Using Empirical Map Projections for Modeling Early Nautical Charts

  • Joaquim AlvesAlves GasparEmail author
Conference paper
Part of the Lecture Notes in Geoinformation and Cartography book series (LNGC, volume 6)


A numerical model using the concept of multidimensional scaling, generalized to distances and directions measured on the surface of the Earth, is presented and tested, with the objective of simulating the main geometric features of early nautical charts. Starting with a sample of points defined by their latitudes and longitudes, the process consists in rearranging their positions in a plane so that the differences between the initial (spherical) and final (planar) distances and directions between them are minimized. The geometry of the Cantino planisphere (1502) is simulated and the output is compared with the geographic grid implicit to the original chart, with satisfactory results. The model proved to be an effective and easy-to-use research tool and may be used, not only for simulating and assessing the various factors affecting the geometry of early nautical charts, but also for educational purposes e.g. illustrating the properties of map projections.


Indian Ocean Magnetic Declination Angular Distortion Show Line Great Circle Distance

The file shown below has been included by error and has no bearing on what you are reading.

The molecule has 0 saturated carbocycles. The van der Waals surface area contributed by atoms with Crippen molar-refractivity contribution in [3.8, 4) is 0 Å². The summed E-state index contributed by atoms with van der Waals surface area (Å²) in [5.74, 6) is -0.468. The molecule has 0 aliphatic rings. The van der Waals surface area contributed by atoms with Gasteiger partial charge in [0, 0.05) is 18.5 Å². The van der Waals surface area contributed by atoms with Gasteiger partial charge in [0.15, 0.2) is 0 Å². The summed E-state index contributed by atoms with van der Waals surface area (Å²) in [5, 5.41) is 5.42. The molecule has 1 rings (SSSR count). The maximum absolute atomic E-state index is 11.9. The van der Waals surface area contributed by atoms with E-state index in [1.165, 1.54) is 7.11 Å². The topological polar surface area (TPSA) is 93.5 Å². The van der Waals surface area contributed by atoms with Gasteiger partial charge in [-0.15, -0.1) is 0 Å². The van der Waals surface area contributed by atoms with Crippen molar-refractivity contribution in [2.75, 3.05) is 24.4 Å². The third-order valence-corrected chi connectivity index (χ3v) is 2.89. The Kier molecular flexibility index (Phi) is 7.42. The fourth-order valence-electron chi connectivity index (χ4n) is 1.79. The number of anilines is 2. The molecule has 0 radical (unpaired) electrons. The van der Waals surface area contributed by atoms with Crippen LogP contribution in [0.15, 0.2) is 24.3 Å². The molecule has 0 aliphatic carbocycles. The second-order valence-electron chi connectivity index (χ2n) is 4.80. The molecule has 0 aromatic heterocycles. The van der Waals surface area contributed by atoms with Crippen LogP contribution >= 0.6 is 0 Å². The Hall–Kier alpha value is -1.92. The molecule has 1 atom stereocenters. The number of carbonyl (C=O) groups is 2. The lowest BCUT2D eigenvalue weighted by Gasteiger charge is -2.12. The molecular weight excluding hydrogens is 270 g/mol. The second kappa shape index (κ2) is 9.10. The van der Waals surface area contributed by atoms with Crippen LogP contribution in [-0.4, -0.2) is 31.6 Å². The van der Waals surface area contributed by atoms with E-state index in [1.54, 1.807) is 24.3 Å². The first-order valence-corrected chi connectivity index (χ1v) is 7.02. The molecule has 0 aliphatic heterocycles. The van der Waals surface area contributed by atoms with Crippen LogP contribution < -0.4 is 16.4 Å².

These keywords were added by machine and not by the authors. This process is experimental and the keywords may be updated as the learning algorithm improves.


Unable to display preview. Download preview PDF.

Unable to display preview. Download preview PDF.


  1. Cortesão A, Albuquerque L (1968) Obras completas de D. João de Castro, 4 vols. Academia Internacional de Cultura Portuguesa, CoimbraGoogle Scholar
  2. Gaspar JA (2008) Dead reckoning and magnetic declination: unveiling the mystery of portolan charts’. e- Perimetron, Vol. 3, No. 4: 191-203Google Scholar
  3. Gaspar JA (2010) From the Portolan Chart of the Mediterranean to the Latitude Chart of the Atlantic: Cartometric Analysis and Modeling. Doctoral dissertation, Universidade Nova de LisboaGoogle Scholar
  4. Jenny B (2006) MapAnalyst: a digital tool for the analysis of the planimetric accuracy of historical maps’. e-Perimetron, Vol. 1, No. 3: 239-245Google Scholar
  5. Jenny B, Weber A, Hurni L (2007) Visualizing the Planimetric Accuracy of Historical Maps with MapAnalyst’. Cartographica, Vol. 42, No. 1: 89-94Google Scholar
  6. Korte M, Constable, C (2005) Continuous geomagnetic field models for the past 7 millennia: 2. CALS7K. Geochemistry, Geophysics, Geosystems, Volume 6, Number 1. AGU and the Geochemical SocietyGoogle Scholar
  7. Nunes Pedro (2002) – Obras, Vol. I: Tratado da Sphera; Astronomici Introductorii de Spaere Epitome. Fundação Calouste Gulbenkian, Lisboa [1st edition: Lisboa, 1537]Google Scholar
  8. Tobler W (1977) Numerical Approaches to Map projections. In Kretschmer E. (ed.) Studies in Theoretical Cartography, p. 51-64. Deuticke, VienaGoogle Scholar

Copyright information

© Springer-Verlag Berlin Heidelberg 2011

Authors and Affiliations

  1. 1.Centro Interuniversitário de História da Ciência e das Tecnologias (CIUHCT) University of Lisbon, Faculty of SciencesLisbonPortugal

Personalised recommendations